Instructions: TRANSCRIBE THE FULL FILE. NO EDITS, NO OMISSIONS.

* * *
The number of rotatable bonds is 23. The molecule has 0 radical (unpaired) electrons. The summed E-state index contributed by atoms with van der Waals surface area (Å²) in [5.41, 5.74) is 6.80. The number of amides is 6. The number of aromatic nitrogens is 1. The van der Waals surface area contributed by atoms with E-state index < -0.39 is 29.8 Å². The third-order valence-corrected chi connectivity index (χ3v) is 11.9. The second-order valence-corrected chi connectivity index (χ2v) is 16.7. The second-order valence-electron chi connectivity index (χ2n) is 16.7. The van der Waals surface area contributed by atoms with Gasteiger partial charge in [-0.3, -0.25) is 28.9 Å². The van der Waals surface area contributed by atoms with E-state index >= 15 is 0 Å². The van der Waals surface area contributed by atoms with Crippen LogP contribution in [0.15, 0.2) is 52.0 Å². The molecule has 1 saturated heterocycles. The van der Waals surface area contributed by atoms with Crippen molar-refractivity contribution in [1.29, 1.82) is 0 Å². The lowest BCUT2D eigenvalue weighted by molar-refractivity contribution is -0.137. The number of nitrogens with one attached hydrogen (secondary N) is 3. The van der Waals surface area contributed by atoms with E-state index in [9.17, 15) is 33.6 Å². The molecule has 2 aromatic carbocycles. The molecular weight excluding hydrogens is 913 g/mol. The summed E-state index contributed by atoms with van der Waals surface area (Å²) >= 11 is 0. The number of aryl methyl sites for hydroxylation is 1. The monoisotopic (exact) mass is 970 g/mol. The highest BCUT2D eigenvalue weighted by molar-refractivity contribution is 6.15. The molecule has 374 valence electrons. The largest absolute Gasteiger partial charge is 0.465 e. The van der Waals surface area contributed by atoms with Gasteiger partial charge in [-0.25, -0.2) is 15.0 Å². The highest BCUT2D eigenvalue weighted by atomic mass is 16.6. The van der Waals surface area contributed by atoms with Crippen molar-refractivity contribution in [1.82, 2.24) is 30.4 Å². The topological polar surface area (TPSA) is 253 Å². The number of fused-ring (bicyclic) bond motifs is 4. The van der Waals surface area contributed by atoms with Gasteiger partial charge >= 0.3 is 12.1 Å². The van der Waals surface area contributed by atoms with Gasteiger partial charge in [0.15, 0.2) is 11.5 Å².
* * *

The number of rotatable bonds is 23. The molecule has 0 radical (unpaired) electrons. The summed E-state index contributed by atoms with van der Waals surface area (Å²) in [5.41, 5.74) is 6.80. The number of amides is 6. The number of aromatic nitrogens is 1. The van der Waals surface area contributed by atoms with E-state index < -0.39 is 29.8 Å². The third-order valence-corrected chi connectivity index (χ3v) is 11.9. The second-order valence-corrected chi connectivity index (χ2v) is 16.7. The second-order valence-electron chi connectivity index (χ2n) is 16.7. The van der Waals surface area contributed by atoms with Gasteiger partial charge in [-0.3, -0.25) is 28.9 Å². The van der Waals surface area contributed by atoms with E-state index >= 15 is 0 Å². The van der Waals surface area contributed by atoms with Crippen LogP contribution in [0.15, 0.2) is 52.0 Å². The molecule has 1 saturated heterocycles. The van der Waals surface area contributed by atoms with Crippen molar-refractivity contribution in [1.29, 1.82) is 0 Å². The lowest BCUT2D eigenvalue weighted by molar-refractivity contribution is -0.137. The number of nitrogens with one attached hydrogen (secondary N) is 3. The van der Waals surface area contributed by atoms with E-state index in [9.17, 15) is 33.6 Å². The molecule has 2 aromatic carbocycles. The molecular weight excluding hydrogens is 913 g/mol. The summed E-state index contributed by atoms with van der Waals surface area (Å²) >= 11 is 0. The number of aryl methyl sites for hydroxylation is 1. The monoisotopic (exact) mass is 970 g/mol. The highest BCUT2D eigenvalue weighted by molar-refractivity contribution is 6.15. The molecule has 374 valence electrons. The largest absolute Gasteiger partial charge is 0.465 e. The van der Waals surface area contributed by atoms with Gasteiger partial charge in [-0.25, -0.2) is 15.0 Å². The highest BCUT2D eigenvalue weighted by atomic mass is 16.6. The van der Waals surface area contributed by atoms with Crippen molar-refractivity contribution in [1.82, 2.24) is 30.4 Å². The topological polar surface area (TPSA) is 253 Å². The number of fused-ring (bicyclic) bond motifs is 4. The van der Waals surface area contributed by atoms with Gasteiger partial charge >= 0.3 is 12.1 Å². The van der Waals surface area contributed by atoms with Gasteiger partial charge in [0.15, 0.2) is 11.5 Å².